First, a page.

Haiti to receive US$20-m tropical cyclone insurance payout


A young man walks on a palm tree in front of a house destroyed by Hurricane Matthew, in Croix Marche-a-Terre, in south-west Haiti yesterday. Hurricane Matthew has claimed at least 108 lives in Haiti, Interior Minister Francois Anick Joseph told AFP yesterday. (Photo: AFP)

THE CCRIF SPC (formerly the Caribbean Catastrophe Risk Insurance Facility) announced yesterday that Haiti, where Category Four Hurricane Matthew wreaked havoc earlier this week, will receive a payout of some US$20 million to cover damage.

It’s the largest-ever payment by the CCRIF, a regional insurance fund that provides parametric coverage for earthquake, tropical cyclone/hurricane, and excess rainfall catastrophes.

“Based on preliminary calculations, Haiti will receive a little over US$20 million,” CCRIF Chairman Milo Pearson said yesterday at the International Monetary fund/World Bank Group annual meetings now underway in Washington, DC, the United States capital.

Pearson expressed thanks to the Caribbean Development Bank for paying Haiti’s insurance premiums over the last few years in support of that country’s

CCRIF CEO Isaac Anthony, who reportedly had discussion with the Michel Enex Jean-Charles-led Government prior to the announcement, said: “The CCRIF board and team extend our condolence to Haiti on the loss of life, and extend our support to the Government and people of Haiti as they recover from this disaster. We know that the Government welcomes this payment and is looking forward to beginning their recovery efforts.”

The payment will be Haiti’s second from CCRIF, following a disbursement of US$7.7 million in 2010 in the aftermath of a devastating earthquake.

That payment represented the first inflow of direct financial assistance received by Haiti at that time, CCRIF said. The fund said, too, that the Haitian Government used the CCRIF funds to cover salaries of key emergency personnel, thereby “keeping the wheels of government turning”.

Matthew made landfall in Haiti on Tuesday at Category Four, killing more 100 people to date and causing significant damage to the southern coast. Haiti Renewal Alliance has reported that the system brought intense rain, wind and wave surges and caused mudslides and flooding. The main bridge that links the capital of Port-au-Prince to southern Haiti has collapsed and areas along the southern coast including Grande Anse, Port-Salut, and Port-à-Piment have been badly hit. Some 1,243,000 people (including 522,000 children) have been affected, and some estimates suggest that four million children will be directly affected.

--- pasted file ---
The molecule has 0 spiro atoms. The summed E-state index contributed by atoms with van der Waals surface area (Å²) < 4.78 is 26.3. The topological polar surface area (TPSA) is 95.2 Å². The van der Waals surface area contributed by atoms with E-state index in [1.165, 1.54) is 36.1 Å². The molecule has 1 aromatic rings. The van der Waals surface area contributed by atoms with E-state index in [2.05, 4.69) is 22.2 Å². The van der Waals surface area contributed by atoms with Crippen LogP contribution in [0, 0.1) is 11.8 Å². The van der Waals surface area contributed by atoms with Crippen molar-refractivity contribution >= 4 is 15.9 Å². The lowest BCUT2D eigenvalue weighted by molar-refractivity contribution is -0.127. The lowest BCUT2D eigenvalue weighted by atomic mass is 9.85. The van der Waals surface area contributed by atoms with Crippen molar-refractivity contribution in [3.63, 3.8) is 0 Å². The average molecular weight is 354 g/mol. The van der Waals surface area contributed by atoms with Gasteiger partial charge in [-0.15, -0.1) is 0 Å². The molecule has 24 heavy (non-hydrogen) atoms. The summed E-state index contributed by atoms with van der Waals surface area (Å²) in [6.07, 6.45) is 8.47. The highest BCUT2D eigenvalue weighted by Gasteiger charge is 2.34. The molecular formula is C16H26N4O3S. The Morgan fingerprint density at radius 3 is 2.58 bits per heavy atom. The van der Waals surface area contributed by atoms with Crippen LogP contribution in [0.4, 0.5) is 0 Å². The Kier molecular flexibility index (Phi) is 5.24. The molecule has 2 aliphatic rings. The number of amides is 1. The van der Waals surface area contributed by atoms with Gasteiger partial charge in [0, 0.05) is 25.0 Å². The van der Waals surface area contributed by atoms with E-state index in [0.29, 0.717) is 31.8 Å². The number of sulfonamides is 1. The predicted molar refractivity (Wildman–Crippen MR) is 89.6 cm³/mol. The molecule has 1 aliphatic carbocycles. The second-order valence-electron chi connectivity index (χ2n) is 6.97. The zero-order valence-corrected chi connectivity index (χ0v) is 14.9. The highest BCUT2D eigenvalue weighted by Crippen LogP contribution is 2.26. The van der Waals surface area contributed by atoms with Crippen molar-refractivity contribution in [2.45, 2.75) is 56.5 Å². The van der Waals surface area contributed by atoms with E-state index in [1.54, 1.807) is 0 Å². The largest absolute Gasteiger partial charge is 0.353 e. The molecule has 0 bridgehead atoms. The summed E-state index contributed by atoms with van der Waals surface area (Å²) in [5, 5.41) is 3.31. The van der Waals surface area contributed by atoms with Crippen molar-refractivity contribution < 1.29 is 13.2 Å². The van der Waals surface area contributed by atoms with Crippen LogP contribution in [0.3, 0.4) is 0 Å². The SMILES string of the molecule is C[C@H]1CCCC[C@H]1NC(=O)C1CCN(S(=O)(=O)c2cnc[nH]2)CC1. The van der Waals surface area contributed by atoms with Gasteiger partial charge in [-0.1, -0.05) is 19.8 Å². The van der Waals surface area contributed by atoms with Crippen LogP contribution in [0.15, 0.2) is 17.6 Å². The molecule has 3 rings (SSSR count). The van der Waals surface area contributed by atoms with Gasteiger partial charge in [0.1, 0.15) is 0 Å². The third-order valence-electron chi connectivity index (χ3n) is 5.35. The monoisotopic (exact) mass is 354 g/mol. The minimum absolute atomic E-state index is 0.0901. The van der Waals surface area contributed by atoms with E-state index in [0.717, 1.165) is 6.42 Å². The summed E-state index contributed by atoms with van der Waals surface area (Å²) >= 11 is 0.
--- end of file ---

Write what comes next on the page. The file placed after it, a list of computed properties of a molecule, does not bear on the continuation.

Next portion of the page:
A United Nations representative to Haiti, Mourad Wahba, called it the country’s largest humanitarian crisis since the earthquake in 2010, which left more than 200,000 dead and tens of thousands living in tents and makeshift dwellings.

Meanwhile, the CCRIF is also preparing to make a payout to Barbados in Hurricane Matthew’s wake. The centre of the storm passed over the eastern Caribbean country on September 28 as a tropical storm, triggering its CCRIF Tropical Cyclone policy. There were reports of fallen trees, isolated flooding, power outages, and water disruption in some parts of the island. Barbados will receive a payout of US$975,000.

Both Barbados and Haiti have excess rainfall policies as well.

Since its inception, in 2007, CCRIF has made a total of 15 payouts to 10 member governments totalling US$38.8 million, all within 14 days of the event. The payout to Haiti will represent the 16th such, taking total payouts up to US$58.8 million.

CCRIF’s parametric insurance products make payments based on the intensity of an event (for example, hurricane wind speed, earthquake intensity, or volume of rainfall) and the amount of loss calculated in a pre-agreed model caused by these events. Parametric insurance enables payouts to be made very quickly after a risk has occured. This is different from traditional insurance settlements that require an on-the-ground assessment of individual losses after an event before a payment can be made.

Jamaica Observer

Leave a Comment

Your email address will not be published. Required fields are marked *